And he should not be saddened, i.e. he should not murmur by saying: ‘that you did not give me so many clothing as to him’ and the rest. But he admonished another saying: But he who needs more, should humble himself for the compassion shown him, and if he were saying: he who needs to receive more should humble himself for the compassion shown him and should say: ‘Lord, your judgment is just and right; I know that I have been and am unworthy and therefore you did not give me comfort and fortitude of this sort so that I would be in need of less as that brother who needs less by you comforting him.'

Sequitur: 4et non extollatur pro misericordia - ac si diceret: Qui plus accipit quam alii, non debet dicere: quia pro meo merito, i. e. aut scientia, aut arte vel fortitudine mihi plus, quam aliis tribuuntur haec tanta necessaria.

It follows: 4And he should not be exalted for the compassion (shown to him). As if he were saying: Who receives more than others should not say: ‘Because of my merit (i.e. knowledge, skill or bravery), more of such necessary things are distributed to me than to others.’

Sequitur: 5et ita omnia membra erunt in pace, i. e. si sic factum fuerit, omnia membra erunt in pace - ac si diceret: si illud caput ita sanum fuerit, i. e. si abbas non consideraverit personam, sed infirmitatem, et ille qui minus accipit, eo quod minus indiget, non murmuraverit, quia non accipit sicut alius, et ille alter non se reddiderit priorem aliis, eo quod plus quam alii accipit, tunc omnia membra erunt in pace, i. e. omnes in concordia erunt et in caritate.

It follows: 5And thus all members will be in peace, i.e. if it has been done in this way, all members will be in peace. And as if he were to say: if the head is well, i.e. if the abbot does not consider the person but the weakness and the one who receives less because he needs less has not murmured since he did not receive the same as another and the other did not consider himself superior to others because he receives more than them, then all members will be in peace, i.e. all will be in concord and love.

Sequitur: 6Ante omnia ne murmurationis malum pro causa in aliquo qualicunque verbo vel significatione appareat. [page 393] 7Quod si deprehensus fuerit quis, districtiori disciplinae subdatur.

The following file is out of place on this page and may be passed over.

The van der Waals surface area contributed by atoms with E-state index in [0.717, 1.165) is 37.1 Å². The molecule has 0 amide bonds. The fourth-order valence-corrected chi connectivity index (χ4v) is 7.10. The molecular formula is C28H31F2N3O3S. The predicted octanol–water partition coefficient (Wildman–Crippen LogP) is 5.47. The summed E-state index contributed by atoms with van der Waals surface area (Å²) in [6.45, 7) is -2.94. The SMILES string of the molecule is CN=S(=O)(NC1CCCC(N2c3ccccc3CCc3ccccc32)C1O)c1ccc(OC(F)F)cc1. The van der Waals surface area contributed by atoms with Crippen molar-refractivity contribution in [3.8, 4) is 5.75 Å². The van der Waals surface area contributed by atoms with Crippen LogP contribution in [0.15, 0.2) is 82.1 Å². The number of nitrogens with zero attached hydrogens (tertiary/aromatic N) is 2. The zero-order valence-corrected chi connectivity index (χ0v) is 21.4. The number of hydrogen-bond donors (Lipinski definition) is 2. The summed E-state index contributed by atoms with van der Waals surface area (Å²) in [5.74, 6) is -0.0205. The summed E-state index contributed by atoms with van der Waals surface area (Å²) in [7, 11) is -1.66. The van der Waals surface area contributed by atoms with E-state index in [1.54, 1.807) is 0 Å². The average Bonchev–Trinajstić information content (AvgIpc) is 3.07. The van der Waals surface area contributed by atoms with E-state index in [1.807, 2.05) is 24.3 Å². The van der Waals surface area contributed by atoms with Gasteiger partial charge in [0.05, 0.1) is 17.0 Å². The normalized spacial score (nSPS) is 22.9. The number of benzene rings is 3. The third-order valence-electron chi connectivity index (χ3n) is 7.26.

It follows: 6Above all, the sin of murmuring should not appear in any word or gesture for any reason whatsoever. [page 392] 7If anyone has been caught doing this, let him be subject to a more severe punishment.

Nunc videndum est, qua ratione S. Benedictus murmurationis fecit mentionem in hoc capitulo? Eo, quod ille dixerat, non omnes aequaliter debere accipere necessaria, sed secundum infirmitates suas. Cognovit etiam quasi causas murmurationis inesse infirmis, ideo vigilanter dixit: Ante omnia ne murmurationis malum pro qualicunque causa in aliquo qualicunque verbo vel significatione appareat.

Now it must be understood why S. Benedict mentioned murmuring in this chapter? Because he had said earlier that not all should receive provisions equally but according to their weaknesses. He also knew, as it were, that the weak could give reason for murmuring, therefore he vigilantly said: Above all, the sin of murmuring should not appear in any word or gesture for any reasons whatsoever.

Quod vero dicit ante omnia, subaudiendum est: inspiciendum vel attendendum. Et hoc nosse debemus, quia istud, quod dicit ante omnia, duobus modis solet ponere scriptura divina; nam et in bono et in malo ponitur. In bono, cum dicit: Ante omnia caritatem habete [cf. Col 3:14]; in malo: ante omnia superbiae malum veluti venenum fugite. [cf. Prv. 16:5] Sed cum in bono ponitur, sicut dixi, intelligitur, ut omnimodo fiat et non praetermittatur. In malo cum ponitur, intelligitur, ut nullo modo fiat. Sed dicendum est, ad quid attineat hoc, quod dicit ante onmia? videlicet ad minores - quasi diceret: Valde solliciti sint monachi, ne aliquando verbis murmurent aut in aliquo signo videantur murmurare et rel., sicut in regula dicit.

But when he says above all, we have to fill in ‘one has to control and pay attention that…’. And we ought to know that expression above all, which he uses is usually used in two ways in divine scripture; for it is used in a good or in a bad sense. In a good sense when (scripture) says: Above all have love [cf. Col 3:14]; in a bad sense: above all, flee the evil of pride as if it were poison. [cf. Prv 16:5] But when it is meant in a good way, as I said, it is understood that it must be done by all means and must not be neglected. When it is meant in a bad sense, it is understood that it must in no way be done. To what does this refer to when he says above all? Namely to those who receive less as if he were saying: Monks are very worried lest at some time or another they may murmur with words or seem to murmur by some indication and the rest as the Rule says.